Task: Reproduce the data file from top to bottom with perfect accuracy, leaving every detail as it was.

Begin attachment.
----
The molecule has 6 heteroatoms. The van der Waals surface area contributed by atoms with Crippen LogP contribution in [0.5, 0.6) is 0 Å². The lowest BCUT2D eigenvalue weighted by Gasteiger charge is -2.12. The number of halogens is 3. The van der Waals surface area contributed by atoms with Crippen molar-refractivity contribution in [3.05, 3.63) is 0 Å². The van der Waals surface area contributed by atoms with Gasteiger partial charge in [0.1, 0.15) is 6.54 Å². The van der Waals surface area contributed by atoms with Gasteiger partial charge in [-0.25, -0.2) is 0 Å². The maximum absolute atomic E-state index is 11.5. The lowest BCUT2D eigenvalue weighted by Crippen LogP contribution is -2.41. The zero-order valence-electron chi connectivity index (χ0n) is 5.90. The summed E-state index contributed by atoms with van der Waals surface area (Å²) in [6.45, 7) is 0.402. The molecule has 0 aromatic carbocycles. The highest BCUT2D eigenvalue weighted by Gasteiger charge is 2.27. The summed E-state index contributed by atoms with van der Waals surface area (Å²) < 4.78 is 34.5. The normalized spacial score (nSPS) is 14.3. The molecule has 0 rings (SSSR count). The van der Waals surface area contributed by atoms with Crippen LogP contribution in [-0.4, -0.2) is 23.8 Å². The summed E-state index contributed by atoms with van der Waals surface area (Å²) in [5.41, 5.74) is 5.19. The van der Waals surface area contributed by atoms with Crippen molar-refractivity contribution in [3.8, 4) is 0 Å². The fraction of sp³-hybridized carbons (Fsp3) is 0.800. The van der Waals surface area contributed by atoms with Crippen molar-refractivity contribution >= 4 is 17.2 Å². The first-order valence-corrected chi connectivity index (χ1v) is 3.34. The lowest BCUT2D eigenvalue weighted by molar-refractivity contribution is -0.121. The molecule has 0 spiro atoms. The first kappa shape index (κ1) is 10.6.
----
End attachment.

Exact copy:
The molecule has 6 heteroatoms. The van der Waals surface area contributed by atoms with Crippen LogP contribution in [0.5, 0.6) is 0 Å². The lowest BCUT2D eigenvalue weighted by Gasteiger charge is -2.12. The number of halogens is 3. The van der Waals surface area contributed by atoms with Crippen molar-refractivity contribution in [3.05, 3.63) is 0 Å². The van der Waals surface area contributed by atoms with Gasteiger partial charge in [0.1, 0.15) is 6.54 Å². The van der Waals surface area contributed by atoms with Gasteiger partial charge in [-0.25, -0.2) is 0 Å². The maximum absolute atomic E-state index is 11.5. The lowest BCUT2D eigenvalue weighted by Crippen LogP contribution is -2.41. The zero-order valence-electron chi connectivity index (χ0n) is 5.90. The summed E-state index contributed by atoms with van der Waals surface area (Å²) in [6.45, 7) is 0.402. The molecule has 0 aromatic carbocycles. The highest BCUT2D eigenvalue weighted by Gasteiger charge is 2.27. The summed E-state index contributed by atoms with van der Waals surface area (Å²) < 4.78 is 34.5. The normalized spacial score (nSPS) is 14.3. The molecule has 0 rings (SSSR count). The van der Waals surface area contributed by atoms with Crippen LogP contribution in [-0.4, -0.2) is 23.8 Å². The summed E-state index contributed by atoms with van der Waals surface area (Å²) in [5.41, 5.74) is 5.19. The van der Waals surface area contributed by atoms with Crippen molar-refractivity contribution in [3.8, 4) is 0 Å². The fraction of sp³-hybridized carbons (Fsp3) is 0.800. The van der Waals surface area contributed by atoms with Crippen molar-refractivity contribution >= 4 is 17.2 Å². The first-order valence-corrected chi connectivity index (χ1v) is 3.34. The lowest BCUT2D eigenvalue weighted by molar-refractivity contribution is -0.121. The molecule has 0 spiro atoms. The first kappa shape index (κ1) is 10.6.